Fort Jefferson and Garden Key view from Loggerhead Key
Fort Jefferson and Garden Key view from Loggerhead Key
lighthouse dry tortugas
Where do we put our dinghys?
lighthouse dry tortugas
My two dinghys

After leaving Loggerhead Key, we stopped at Garden Key to find the others and to walk around the fort for a bit before heading back to the flotilla. Once back at the boat, Randy decided to clean the bottom of Blue Turtle in preparation for the next day’s journey. Corey and Matt decided they wanted to jump off the top of Grandpa’s boat and I decided that they needed to be supervised. I grabbed life jacket to float on and a beer and got in the water to cool off and watch them. After about an hour or so of jumping and swimming, we received a visit from a park ranger who kindly informed us that we couldn’t jump or swim in the anchorage. This was the first I’d ever heard of this rule and we’d floated (and seen others float) in the water many times to cool off. The ranger was super nice about and explained that should an accident occur, there was no immediate medical help nearby. I can totally understand the jumping off the boat could be dangerous and I’m sure that’s what caught their attention. After a while, Randy surfaced and the others returned from their excursion and it was time for dinner and getting the boats ready to depart early the next day. Once again, Corey blew the conch horn as we watched another amazing sunset on our last evening in the Dry Tortugas.

fort jefferson dry tortugas
The boys and I hiked around the fort
fort jefferson dry tortugas
Exterior wall of the fort
fort jefferson dry tortugas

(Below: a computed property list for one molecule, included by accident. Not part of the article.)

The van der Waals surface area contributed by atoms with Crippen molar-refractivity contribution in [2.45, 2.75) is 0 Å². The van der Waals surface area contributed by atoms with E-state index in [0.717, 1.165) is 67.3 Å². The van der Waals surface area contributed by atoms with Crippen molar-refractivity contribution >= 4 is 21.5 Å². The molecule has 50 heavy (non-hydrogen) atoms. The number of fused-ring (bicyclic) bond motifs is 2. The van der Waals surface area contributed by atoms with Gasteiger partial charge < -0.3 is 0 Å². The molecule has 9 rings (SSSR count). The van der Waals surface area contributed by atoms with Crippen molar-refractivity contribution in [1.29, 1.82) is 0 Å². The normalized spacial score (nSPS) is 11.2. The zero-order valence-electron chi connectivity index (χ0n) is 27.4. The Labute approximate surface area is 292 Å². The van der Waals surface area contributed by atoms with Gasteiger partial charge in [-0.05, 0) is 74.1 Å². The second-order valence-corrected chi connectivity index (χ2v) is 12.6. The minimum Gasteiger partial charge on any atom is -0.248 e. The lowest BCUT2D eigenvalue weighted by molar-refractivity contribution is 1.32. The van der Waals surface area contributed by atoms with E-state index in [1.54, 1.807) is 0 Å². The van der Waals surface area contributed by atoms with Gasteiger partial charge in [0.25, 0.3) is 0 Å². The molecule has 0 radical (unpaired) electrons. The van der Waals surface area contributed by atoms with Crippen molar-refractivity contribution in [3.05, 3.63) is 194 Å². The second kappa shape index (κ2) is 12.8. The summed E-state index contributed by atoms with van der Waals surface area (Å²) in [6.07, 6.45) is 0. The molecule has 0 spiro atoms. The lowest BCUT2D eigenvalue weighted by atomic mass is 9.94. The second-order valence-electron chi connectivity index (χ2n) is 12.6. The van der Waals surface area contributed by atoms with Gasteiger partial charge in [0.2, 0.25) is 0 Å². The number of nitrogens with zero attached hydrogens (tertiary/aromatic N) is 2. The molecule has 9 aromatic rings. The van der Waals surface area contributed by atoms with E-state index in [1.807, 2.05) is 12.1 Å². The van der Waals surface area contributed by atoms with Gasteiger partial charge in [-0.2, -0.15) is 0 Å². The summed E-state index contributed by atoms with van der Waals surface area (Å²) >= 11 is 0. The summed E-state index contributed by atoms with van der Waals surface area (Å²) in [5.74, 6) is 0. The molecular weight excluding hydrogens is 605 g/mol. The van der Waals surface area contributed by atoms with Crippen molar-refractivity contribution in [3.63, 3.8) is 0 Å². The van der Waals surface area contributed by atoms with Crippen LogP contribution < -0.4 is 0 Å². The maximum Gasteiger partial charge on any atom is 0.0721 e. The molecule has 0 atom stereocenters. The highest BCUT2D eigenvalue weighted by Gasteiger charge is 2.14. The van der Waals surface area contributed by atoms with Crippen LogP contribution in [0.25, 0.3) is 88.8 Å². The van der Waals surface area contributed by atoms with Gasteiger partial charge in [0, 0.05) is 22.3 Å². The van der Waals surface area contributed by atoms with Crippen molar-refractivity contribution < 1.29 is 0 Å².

Back at the flotilla
Jumping off boat
Corey takes a leap off Grandpa’s boat
Jumping off boat
Canonball! Matt makes a big splash
fort jefferson dry tortugas
View from our anchorage
Sea Crazy's osprey kite doesn't seem to keep the sooty terns off the bow
Sea Crazy’s osprey kite doesn’t seem to keep the sooty terns off the bow
A properly installed osprey kite works like a charm!
A properly installed osprey kite works like a charm!
Hanging out for sunset
Hanging out for sunset
sunset dry tortugas
Beautiful sunset!
Corey blows the conch for sunset
Corey blows the conch for sunset

IMG_0795

A larger yacht leaves right at sunset
A larger yacht leaves right at sunset

3 thoughts on “Day 3 in the Dry Tortugas: Diving, dinghy rides and running out of water”

  1. Just a note for future trips, you can pay the concessionaire on the tourist catamaran a daily fee, I believe it is $7.00 or $8.00 per day per person, which gives you access to the boat for the lunch buffet, and fresh water showers! That will help stretch your groceries, as well as the water supply in your boat. The service is available to registered campers on the island, and boaters moored out, as long as you register with the Park Service. They will also allow you to take left overs from the buffet after everyone has finished eating (does not include bottled water, or un-opened sodas!) My wife and I are currently without a cruiser, our last boat was a Grand Banks 36 in Hawaii, but we are looking at getting back into it in a few years, possibly with a Grand Banks 42, or a Marine Trader 44. . . . . We’ve been looking on and off, but as you know that is dangerous! Currently making a living as metal sculptures , but slowly downsizing and traveling more in a land yacht!

    Reply
    • Thanks Scot and Laura. These days, when the Ferry is moored at Garden Key they actually close the compost toilets in the campground and make everyone use the bathrooms and showers on the Ferry. If you are just looking to shower, you can get on free while the ferry is there, however, not sure about the food as I’m sure there is a fee. The problem for us was that the ferry leaves at 2:30-3:00 and with it being so hot, we were in the water until past 5:00 so an early shower wouldn’t work. It would be great though during the cooler months.

      Reply
  2. Shame Big Brother and the safety Nazi’s think and do interfere with people just having fun cause someone might get hurt jumping off a boat into that hard water. Maybe in the future they will start telling us how to cut up our food so we don’t chock.
    Thanks to all for great tips

    Reply